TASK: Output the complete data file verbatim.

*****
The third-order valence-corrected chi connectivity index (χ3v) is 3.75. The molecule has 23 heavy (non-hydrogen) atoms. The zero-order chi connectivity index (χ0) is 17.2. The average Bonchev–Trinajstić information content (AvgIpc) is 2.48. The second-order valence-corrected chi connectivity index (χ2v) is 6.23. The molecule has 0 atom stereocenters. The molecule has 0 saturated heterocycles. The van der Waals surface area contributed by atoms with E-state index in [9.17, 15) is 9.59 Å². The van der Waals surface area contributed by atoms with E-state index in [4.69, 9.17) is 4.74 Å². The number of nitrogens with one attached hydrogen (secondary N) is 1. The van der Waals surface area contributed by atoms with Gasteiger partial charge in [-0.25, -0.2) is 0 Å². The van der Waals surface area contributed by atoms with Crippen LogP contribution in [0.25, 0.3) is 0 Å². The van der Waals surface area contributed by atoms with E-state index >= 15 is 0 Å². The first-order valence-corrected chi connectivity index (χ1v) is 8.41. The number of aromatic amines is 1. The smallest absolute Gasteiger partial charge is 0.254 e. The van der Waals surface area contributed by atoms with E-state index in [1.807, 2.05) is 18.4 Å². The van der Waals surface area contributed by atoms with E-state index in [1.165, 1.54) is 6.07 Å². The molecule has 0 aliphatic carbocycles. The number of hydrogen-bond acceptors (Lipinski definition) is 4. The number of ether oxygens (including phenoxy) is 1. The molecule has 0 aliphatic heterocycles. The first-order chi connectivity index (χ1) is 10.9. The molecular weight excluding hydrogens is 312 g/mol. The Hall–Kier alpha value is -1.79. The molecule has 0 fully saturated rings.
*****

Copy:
The third-order valence-corrected chi connectivity index (χ3v) is 3.75. The molecule has 23 heavy (non-hydrogen) atoms. The zero-order chi connectivity index (χ0) is 17.2. The average Bonchev–Trinajstić information content (AvgIpc) is 2.48. The second-order valence-corrected chi connectivity index (χ2v) is 6.23. The molecule has 0 atom stereocenters. The molecule has 0 saturated heterocycles. The van der Waals surface area contributed by atoms with E-state index in [9.17, 15) is 9.59 Å². The van der Waals surface area contributed by atoms with E-state index in [4.69, 9.17) is 4.74 Å². The number of nitrogens with one attached hydrogen (secondary N) is 1. The van der Waals surface area contributed by atoms with Gasteiger partial charge in [-0.25, -0.2) is 0 Å². The van der Waals surface area contributed by atoms with Crippen LogP contribution in [0.25, 0.3) is 0 Å². The van der Waals surface area contributed by atoms with E-state index >= 15 is 0 Å². The first-order valence-corrected chi connectivity index (χ1v) is 8.41. The number of aromatic amines is 1. The smallest absolute Gasteiger partial charge is 0.254 e. The van der Waals surface area contributed by atoms with E-state index in [1.807, 2.05) is 18.4 Å². The van der Waals surface area contributed by atoms with E-state index in [1.165, 1.54) is 6.07 Å². The molecule has 0 aliphatic carbocycles. The number of hydrogen-bond acceptors (Lipinski definition) is 4. The number of ether oxygens (including phenoxy) is 1. The molecule has 0 aliphatic heterocycles. The first-order chi connectivity index (χ1) is 10.9. The molecular weight excluding hydrogens is 312 g/mol. The Hall–Kier alpha value is -1.79. The molecule has 0 fully saturated rings.